For a number of years, FreeBSD was not officially supported as a host OS by any of the available virtualization solutions. Some people were using older and mostly obsolete versions of VMware (like emulators/vmware3), which utilized the Linux® binary compatibility layer. Shortly after the release of FreeBSD 7.2, Sun's VirtualBox™ appeared in the Ports Collection as a native FreeBSD program.
VirtualBox is an actively developed, complete virtualization package, that is available for most operating systems including Windows®, Mac OS®, Linux and FreeBSD. It is equally capable at running Windows or UNIX® like guests. It is released as open source software, but with closed-source components available in a separate extension pack. These components include support for USB 2.0 devices, among others. More information may be found on the “Downloads” page of the VirtualBox wiki, at http://www.virtualbox.org/wiki/Downloads. Currently, these extensions are not available for FreeBSD.
VirtualBox is available as a FreeBSD port in emulators/virtualbox-ose. As VirtualBox is very actively developed, make sure your ports tree is up to date before installing. Install using these commands:
# cd /usr/ports/emulators/virtualbox-ose # make install clean
One useful option in the configuration dialog is the GuestAdditions suite of programs. These provide a number of useful features in guest operating systems, like mouse pointer integration (allowing the mouse to be shared between host and guest without the need to press a special keyboard shortcut to switch) and faster video rendering, especially in Windows guests. The guest additions are available in the Devices menu, after the installation of the guest OS is finished.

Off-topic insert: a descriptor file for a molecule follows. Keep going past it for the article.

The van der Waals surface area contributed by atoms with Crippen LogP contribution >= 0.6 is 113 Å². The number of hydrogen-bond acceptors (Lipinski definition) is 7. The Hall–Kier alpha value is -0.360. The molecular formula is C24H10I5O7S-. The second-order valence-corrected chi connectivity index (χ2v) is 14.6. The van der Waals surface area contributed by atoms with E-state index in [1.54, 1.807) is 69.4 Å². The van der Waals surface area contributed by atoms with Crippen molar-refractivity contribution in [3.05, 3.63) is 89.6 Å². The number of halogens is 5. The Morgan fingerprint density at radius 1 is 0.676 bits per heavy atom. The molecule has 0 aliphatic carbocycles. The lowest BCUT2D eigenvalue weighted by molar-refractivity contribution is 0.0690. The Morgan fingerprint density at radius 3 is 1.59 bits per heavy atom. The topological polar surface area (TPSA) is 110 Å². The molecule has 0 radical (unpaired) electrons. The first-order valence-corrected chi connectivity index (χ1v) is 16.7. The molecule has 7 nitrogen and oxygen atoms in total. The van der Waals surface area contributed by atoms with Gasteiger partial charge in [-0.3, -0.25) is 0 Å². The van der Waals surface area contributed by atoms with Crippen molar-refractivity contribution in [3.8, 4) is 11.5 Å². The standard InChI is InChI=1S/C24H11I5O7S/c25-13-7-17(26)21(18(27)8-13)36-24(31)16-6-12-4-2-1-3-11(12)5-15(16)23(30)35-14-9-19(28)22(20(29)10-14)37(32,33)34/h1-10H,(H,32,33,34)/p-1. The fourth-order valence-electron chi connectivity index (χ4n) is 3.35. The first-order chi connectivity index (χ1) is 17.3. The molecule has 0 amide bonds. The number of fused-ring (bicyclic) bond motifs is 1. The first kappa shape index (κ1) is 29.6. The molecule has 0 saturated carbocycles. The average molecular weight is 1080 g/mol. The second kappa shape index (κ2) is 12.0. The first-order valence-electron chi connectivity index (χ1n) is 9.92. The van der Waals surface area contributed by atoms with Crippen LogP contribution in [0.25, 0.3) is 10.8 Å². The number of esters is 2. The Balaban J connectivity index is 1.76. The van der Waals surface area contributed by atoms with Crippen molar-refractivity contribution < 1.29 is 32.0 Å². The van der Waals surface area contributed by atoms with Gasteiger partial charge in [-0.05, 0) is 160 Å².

A few configuration changes are needed before VirtualBox is started for the first time. The port installs a kernel module in /boot/modules which must be loaded into the running kernel:
# kldload vboxdrv
To ensure the module always gets loaded after a reboot, add the following line to /boot/loader.conf:
To use the kernel modules that allow bridged or host-only networking, add the following to /etc/rc.conf and reboot the computer:
The vboxusers group is created during installation of VirtualBox. All users that need access to VirtualBox will have to be added as members of this group. The pw command may be used to add new members:
# pw groupmod vboxusers -m yourusername
The default permissions for /dev/vboxnetctl are restrictive and need to be changed for bridged networking.
To test it temporarily:
# chown root:vboxusers /dev/vboxnetctl # chmod 0660 /dev/vboxnetctl
To make the permissions change permanent, add these lines to /etc/devfs.conf:
own vboxnetctl root:vboxusers perm vboxnetctl 0660
To launch VirtualBox, either select the Sun VirtualBox item from the graphic environment's menu, or type the following in a terminal:
For more information on configuring and using VirtualBox, please visit the official website at http://www.virtualbox.org. As the FreeBSD port is very recent, it is under heavy development. For the latest information and troubleshooting instructions, please visit the relevant page in the FreeBSD wiki, at http://wiki.FreeBSD.org/VirtualBox.
Note: These steps require VirtualBox 4.0.0 or later.
In order to be able to read and write to USB devices, users need to be members of the operator group:
# pw groupmod operator -m jerry
Then, add the following to /etc/devfs.rules (create it if it does not exist yet):
[system=10] add path 'usb/*' mode 0660 group operator
To load these new rules, add the following to /etc/rc.conf:
Then, restart devfs:
# /etc/rc.d/devfs restart
USB can now be enabled in the guest operating system. USB devices should be visible in the VirtualBox preferences.
The atapicam kernel module needs to be loaded by adding the following line to /boot/loader.conf:
HAL needs to run for VirtualBox DVD/CD functions to work, so enable it in /etc/rc.conf and start it (if it is not already running):
# /usr/local/etc/rc.d/hald start
In order for users to be able to use VirtualBox DVD/CD functions, they need access to /dev/xpt0, /dev/cdN, and /dev/passN. Add the following lines to /etc/devfs.conf:
perm cd0 0600 perm xpt0 0660 perm pass0 0660